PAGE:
♀️⚧️ On International Women's Day, we stand up for equal rights

We were there on International Women's Day and took part in the "Women's March" and the women's strike. The march through the capital of Luxembourg is an important statement to denounce the inequalities that still exist between the sexes.

Mar 8, 2024

2023 was the first year that the EU managed to score over 70 out of 100 on the European Institute for Gender Equality’s annual index. Although it represented the highest year-on-year rise in Europe’s journey towards gender equality, in the domains of work, time and money, there continues to be sluggish progress. This is a problem not only for women but for Europe as a whole.

To counter today’s challenges, from backsliding on reproductive rights to the perils of the gig economy, Volt has developed policies to build a Europe in which everyone can thrive regardless of their gender.

Volters with signs and flags at the women's march

Fighting discrimination

Women and non-binary people experience discrimination in all domains of life, from the workplace to the domestic sphere. Recognising how gender norms, sexism and violence impact women’s lives informs policy that reduces discrimination on the basis of gender. To achieve this, Volt plans to:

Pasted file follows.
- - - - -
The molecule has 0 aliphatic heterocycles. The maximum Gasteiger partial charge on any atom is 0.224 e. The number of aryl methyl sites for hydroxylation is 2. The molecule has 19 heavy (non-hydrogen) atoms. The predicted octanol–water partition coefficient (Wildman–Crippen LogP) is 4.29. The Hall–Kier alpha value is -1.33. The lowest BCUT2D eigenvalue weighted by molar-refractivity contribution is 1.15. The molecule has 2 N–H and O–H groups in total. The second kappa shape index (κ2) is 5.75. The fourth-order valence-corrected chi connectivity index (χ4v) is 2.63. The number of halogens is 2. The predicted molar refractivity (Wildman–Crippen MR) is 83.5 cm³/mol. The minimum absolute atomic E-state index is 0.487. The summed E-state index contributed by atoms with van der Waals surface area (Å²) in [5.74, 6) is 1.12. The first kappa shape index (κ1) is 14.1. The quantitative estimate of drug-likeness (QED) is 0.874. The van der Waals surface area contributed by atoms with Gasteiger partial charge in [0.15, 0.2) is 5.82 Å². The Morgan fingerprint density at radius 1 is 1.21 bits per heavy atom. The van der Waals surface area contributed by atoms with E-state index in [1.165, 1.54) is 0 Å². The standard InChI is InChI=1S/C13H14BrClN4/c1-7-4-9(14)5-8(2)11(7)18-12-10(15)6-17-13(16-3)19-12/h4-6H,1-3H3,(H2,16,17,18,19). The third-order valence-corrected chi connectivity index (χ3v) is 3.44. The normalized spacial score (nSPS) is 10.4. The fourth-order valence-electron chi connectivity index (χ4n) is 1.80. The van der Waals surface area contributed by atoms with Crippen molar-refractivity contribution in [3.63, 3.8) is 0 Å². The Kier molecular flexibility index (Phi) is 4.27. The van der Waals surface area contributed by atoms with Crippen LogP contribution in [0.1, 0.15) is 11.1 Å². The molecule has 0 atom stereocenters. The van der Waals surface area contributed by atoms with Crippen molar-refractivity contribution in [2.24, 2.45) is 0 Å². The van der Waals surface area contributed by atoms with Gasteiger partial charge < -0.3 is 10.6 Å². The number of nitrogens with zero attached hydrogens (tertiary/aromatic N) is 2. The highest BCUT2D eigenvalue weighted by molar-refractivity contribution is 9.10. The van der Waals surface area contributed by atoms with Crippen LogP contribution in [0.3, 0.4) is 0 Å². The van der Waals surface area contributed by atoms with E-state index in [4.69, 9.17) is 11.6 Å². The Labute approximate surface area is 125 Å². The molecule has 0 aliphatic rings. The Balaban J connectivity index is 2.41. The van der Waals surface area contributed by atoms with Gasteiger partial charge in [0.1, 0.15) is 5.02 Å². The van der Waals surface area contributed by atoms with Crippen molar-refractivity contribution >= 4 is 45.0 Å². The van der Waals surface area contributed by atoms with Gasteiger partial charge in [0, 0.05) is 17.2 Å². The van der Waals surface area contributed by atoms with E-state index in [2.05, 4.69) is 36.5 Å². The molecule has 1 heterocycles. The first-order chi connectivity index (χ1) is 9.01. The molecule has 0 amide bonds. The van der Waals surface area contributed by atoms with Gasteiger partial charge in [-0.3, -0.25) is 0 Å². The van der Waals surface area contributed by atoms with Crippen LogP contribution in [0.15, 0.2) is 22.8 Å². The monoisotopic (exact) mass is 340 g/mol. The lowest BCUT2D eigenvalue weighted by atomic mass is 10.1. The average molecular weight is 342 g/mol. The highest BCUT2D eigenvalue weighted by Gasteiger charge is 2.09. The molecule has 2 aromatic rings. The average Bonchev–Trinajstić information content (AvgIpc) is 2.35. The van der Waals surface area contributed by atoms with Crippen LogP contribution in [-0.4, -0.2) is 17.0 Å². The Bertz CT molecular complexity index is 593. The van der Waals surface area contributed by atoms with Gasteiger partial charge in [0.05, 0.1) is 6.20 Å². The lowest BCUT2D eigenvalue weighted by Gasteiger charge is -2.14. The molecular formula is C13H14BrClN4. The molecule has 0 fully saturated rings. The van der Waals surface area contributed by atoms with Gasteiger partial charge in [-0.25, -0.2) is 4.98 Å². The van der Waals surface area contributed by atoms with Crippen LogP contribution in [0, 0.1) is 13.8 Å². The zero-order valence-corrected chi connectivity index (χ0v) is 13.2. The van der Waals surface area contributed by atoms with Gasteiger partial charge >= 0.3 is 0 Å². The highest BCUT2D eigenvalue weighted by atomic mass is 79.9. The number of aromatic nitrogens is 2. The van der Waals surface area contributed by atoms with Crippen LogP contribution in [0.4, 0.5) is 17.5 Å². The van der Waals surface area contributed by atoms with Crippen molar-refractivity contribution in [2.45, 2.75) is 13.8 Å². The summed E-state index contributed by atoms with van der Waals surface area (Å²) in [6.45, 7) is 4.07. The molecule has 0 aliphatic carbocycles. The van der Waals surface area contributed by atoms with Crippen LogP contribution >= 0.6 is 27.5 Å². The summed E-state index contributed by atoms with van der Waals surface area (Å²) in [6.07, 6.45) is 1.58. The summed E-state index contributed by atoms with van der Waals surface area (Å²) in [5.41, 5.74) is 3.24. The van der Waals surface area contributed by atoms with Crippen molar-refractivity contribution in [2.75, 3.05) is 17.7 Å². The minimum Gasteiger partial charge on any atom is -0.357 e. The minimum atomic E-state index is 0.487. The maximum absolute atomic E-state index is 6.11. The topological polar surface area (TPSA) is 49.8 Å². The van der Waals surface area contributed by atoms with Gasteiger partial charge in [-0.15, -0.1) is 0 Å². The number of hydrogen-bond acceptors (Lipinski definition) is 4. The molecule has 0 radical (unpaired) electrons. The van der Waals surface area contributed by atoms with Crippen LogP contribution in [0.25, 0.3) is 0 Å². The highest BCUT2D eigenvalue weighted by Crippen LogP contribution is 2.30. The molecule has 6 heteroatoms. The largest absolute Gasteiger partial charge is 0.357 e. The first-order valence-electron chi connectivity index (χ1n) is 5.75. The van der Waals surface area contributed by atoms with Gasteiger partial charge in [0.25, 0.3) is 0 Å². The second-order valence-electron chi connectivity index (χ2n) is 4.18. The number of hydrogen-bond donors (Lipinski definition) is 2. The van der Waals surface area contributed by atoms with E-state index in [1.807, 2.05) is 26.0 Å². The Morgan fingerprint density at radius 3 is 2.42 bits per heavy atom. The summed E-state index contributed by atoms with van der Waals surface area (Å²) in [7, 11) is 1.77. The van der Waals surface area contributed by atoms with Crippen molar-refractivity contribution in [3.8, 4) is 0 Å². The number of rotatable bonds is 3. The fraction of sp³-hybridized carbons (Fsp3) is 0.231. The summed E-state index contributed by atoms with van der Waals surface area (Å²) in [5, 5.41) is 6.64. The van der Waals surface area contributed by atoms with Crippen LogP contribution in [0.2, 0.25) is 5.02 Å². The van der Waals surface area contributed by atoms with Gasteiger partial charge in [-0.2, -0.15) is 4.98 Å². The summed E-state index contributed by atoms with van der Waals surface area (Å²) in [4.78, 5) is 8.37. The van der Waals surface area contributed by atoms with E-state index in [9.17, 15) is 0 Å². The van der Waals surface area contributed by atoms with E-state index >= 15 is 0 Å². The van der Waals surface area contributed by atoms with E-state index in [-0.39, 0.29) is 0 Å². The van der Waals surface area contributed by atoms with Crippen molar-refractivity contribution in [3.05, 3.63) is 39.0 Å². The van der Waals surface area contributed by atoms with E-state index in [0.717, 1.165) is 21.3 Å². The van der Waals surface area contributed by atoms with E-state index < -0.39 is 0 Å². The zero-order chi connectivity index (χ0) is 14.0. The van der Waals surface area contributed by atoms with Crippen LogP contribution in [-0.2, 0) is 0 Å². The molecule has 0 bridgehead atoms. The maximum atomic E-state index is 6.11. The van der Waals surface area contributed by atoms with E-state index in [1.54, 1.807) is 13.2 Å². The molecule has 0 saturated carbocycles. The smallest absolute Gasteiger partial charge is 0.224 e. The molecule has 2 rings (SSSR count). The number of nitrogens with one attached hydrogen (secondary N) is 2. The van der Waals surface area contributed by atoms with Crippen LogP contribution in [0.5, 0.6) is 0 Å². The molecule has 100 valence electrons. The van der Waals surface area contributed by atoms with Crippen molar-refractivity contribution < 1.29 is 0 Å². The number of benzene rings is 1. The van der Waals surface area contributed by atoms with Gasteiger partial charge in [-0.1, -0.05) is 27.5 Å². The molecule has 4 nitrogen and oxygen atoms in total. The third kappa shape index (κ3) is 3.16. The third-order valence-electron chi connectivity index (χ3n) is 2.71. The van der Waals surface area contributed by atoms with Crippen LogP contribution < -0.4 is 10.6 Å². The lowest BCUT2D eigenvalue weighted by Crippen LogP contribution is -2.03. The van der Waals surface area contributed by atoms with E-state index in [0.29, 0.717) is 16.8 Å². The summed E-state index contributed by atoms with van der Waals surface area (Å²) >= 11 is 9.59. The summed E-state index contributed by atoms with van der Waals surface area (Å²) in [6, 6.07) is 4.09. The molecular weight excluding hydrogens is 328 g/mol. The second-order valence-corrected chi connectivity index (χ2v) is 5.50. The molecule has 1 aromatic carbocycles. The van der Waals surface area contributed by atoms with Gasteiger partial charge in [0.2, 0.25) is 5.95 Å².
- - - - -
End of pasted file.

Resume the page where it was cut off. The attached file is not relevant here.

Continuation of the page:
• Introduce an EU anti-discrimination law that extends existing protection in the area of employment to other areas such as social security, education and the supply of goods and services.

  • Push for the ratification of the Istanbul Convention on preventing violence against women, together with its full implementation by all Member States.

  • Strengthen sanctions against hate crimes, including against hate speech and digital violence, by expanding the definitions of such offences (e.g. misogyny). 

  • Provide free access to menstrual hygiene products for all.

  • Press Member States to ban conversion therapy, enable trans people to have their gender legally recognised, and guarantee gender-affirming healthcare for LGBTQIA+ people.

Guaranteeing bodily autonomy 

With the devastating rollback of reproductive rights in the United States and continued legislative and social regression in EU Member States such as Poland, safeguarding and codifying the rights of people to make decisions about their own bodies is as vital today as ever. To do this, Volt will be at the forefront of efforts to:

  • Make abortion on request accessible in law and practice by removing all undue burdens and barriers to accessing and providing abortion care. 

  • Ensure that all forms of contraception are provided free of charge or reimbursed by insurance for all people regardless of age.

  • Press for the inclusion of Sexual and Reproductive Health and Rights in the EU Treaties and the right to abortion in the EU Charter of Fundamental Rights.

  • Criminalise forced sterilisation and forced contraception.

  • Decriminalise sex work and establish systems of regulation that reflect the needs of sex workers, including access to insurance, healthcare and other standard protections.

Supporting family life